Thirsty, dirty work

The Courier-Mail - Motoring - - Feature - JOSHUA DOWL­ING NA­TIONAL MO­TOR­ING ED­I­TOR

(g/km) SOME of Aus­tralia’s big­gest brands in­creased their av­er­age CO2 emis­sions last year.

Among the top 10 brands, Mazda, Ford and Holden bucked the trend to­wards greener cars in 2016, ac­cord­ing to the lat­est ve­hi­cle emis­sions re­port by the Na­tional Trans­port Com­mis­sion.

Mazda blames record sales of its BT-50 ute and a buyer shift from small cars to SUVs for the re­sult.

For Ford and Holden, V8s were the cul­prits. En­thu­si­asts rushed to buy per­for­mance Fal­cons and Com­modores be­fore lo­cal fac­to­ries shut.

Ford was also the largest con­trib­u­tor to the in­crease in the emis­sions of sports cars — the big­gest up­surge of any ve­hi­cle cat­e­gory in Aus­tralia last year, up by 13 per cent — largely due to the pop­u­lar­ity of the Mus­tang V8.

More than 6200 Mus­tangs were sold here in 2016. The pre­vi­ous year the four-cylin­der Toy­ota 86 led that seg­ment with 3000 sales.

The re­port also re­vealed a stark con­trast be­tween the emis­sions of cars sold by each au­to­mo­tive brand in Aus­tralia ver­sus Europe.

Brands such as Toy­ota, Holden (Gen­eral Mo­tors), Nis­san, Ford and Hyundai each had more than 50 per cent higher emis­sions for their ve­hi­cle fleets sold in Aus­tralia than in Europe.

Part of the rea­son for that trend is the pop­u­lar­ity of work utes — the Toy­ota HiLux was the coun­try’s most pop­u­lar ve­hi­cle last year, while the Ford Ranger was ranked fourth.

Cars on Australian roads belched out on av­er­age up to 50 per cent more toxic fumes than those in Europe last year.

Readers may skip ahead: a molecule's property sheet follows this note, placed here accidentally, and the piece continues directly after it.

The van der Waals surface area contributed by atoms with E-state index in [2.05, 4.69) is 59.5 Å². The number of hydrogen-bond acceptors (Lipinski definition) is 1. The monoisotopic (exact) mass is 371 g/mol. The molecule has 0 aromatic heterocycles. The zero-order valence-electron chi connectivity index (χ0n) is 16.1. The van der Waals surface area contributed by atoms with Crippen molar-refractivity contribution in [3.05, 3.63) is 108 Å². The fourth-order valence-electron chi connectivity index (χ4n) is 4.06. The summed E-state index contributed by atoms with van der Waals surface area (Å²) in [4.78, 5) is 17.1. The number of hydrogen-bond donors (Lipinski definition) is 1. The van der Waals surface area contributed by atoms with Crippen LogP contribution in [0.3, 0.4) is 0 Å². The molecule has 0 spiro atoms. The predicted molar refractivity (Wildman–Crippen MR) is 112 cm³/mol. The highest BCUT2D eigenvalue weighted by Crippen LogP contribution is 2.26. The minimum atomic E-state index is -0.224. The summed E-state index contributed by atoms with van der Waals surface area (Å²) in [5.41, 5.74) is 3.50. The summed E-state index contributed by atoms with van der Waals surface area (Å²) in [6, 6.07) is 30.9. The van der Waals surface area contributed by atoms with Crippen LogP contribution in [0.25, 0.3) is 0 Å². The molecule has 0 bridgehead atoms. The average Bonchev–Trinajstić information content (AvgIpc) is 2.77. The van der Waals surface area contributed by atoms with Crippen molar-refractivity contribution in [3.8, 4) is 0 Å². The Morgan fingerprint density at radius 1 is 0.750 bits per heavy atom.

In 2016 the na­tional av­er­age emis­sion for pas­sen­ger cars, SUVs, utes and vans was 182 grams per kilo­me­tre. Europe’s av­er­age was 120g/km.

Had Aus­tralians bought the most ef­fi­cient cars in each class, the na­tional av­er­age ve­hi­cle emis­sions would be just 75g/km, a re­duc­tion of 59 per cent on the pre­vi­ous year’s fig­ure.

Gov­ern­ment fleets are among the big­gest pol­luters, de­spite preach­ing the “green car” mes­sage to pri­vate buy­ers.

In a ma­jor em­bar­rass­ment for gov­ern­ment at all lev­els, the lo­cal, state and fed­eral fleets were among the five worst pol­luters.

The com­mis­sion says: “Pri­vate buy­ers pur­chased ve­hi­cles with the low­est av­er­age emis­sions in­ten­sity (176g/km), fol­lowed by busi­ness buy­ers (187g/km) and gov­ern­ment buy­ers (201g/km).”

State gov­ern­ment fleets had the high­est emis­sions (204g), ahead of their fed­eral coun­ter­part (200g) and coun­cils (195g/km).

Aus­tralia’s tailpipe emis­sions have come down by 28 per cent over the past 15 years. How­ever, they ap­peared to plateau from 2015 to 2016, with a mod­est drop of just 1.1 per cent — the small­est de­cline since 2002, when fig­ures were first re­ported.

Our na­tional ve­hi­cle emis­sions over the past two years fell by less than half the rate of Europe.

Ex­perts say our ap­petite for big­ger, thirstier cars with higher emis­sions is largely fu­elled by cheaper prices at the bowser.

Aus­tralia has the fourth cheap­est petrol in the world and the sixth cheap­est diesel — and among the low­est taxes — ac­cord­ing to Australian In­sti­tute of Pe­tro­leum fig­ures for the fi­nal quar­ter of 2016.

Trade-off: Utes, main pic­ture, are pop­u­lar for work and play but are big on fumes; sporty V8 Ford Mus­tang; small hatches, be­low, still ex­ceed Euro­pean av­er­age

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